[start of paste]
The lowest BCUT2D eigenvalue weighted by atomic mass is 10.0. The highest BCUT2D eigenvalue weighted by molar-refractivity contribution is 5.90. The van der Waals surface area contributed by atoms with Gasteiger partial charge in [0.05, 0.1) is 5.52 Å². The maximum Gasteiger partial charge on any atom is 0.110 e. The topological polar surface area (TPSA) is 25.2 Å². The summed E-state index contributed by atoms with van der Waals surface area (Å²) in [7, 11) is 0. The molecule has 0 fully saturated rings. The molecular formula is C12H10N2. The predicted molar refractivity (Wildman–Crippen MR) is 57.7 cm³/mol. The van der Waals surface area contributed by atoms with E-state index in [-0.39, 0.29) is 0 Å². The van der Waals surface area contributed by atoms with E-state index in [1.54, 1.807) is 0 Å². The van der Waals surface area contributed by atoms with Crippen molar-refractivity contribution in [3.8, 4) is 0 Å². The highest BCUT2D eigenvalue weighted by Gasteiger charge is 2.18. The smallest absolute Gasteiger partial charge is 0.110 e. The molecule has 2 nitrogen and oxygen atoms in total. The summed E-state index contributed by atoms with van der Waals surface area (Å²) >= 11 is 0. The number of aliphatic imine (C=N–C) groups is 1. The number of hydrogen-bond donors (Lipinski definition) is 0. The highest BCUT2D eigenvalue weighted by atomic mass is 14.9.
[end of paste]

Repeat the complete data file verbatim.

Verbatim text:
The lowest BCUT2D eigenvalue weighted by atomic mass is 10.0. The highest BCUT2D eigenvalue weighted by molar-refractivity contribution is 5.90. The van der Waals surface area contributed by atoms with Gasteiger partial charge in [0.05, 0.1) is 5.52 Å². The maximum Gasteiger partial charge on any atom is 0.110 e. The topological polar surface area (TPSA) is 25.2 Å². The summed E-state index contributed by atoms with van der Waals surface area (Å²) in [7, 11) is 0. The molecule has 0 fully saturated rings. The molecular formula is C12H10N2. The predicted molar refractivity (Wildman–Crippen MR) is 57.7 cm³/mol. The van der Waals surface area contributed by atoms with E-state index in [-0.39, 0.29) is 0 Å². The van der Waals surface area contributed by atoms with E-state index in [1.54, 1.807) is 0 Å². The van der Waals surface area contributed by atoms with Crippen molar-refractivity contribution in [3.8, 4) is 0 Å². The highest BCUT2D eigenvalue weighted by Gasteiger charge is 2.18. The smallest absolute Gasteiger partial charge is 0.110 e. The molecule has 2 nitrogen and oxygen atoms in total. The summed E-state index contributed by atoms with van der Waals surface area (Å²) >= 11 is 0. The number of aliphatic imine (C=N–C) groups is 1. The number of hydrogen-bond donors (Lipinski definition) is 0. The highest BCUT2D eigenvalue weighted by atomic mass is 14.9.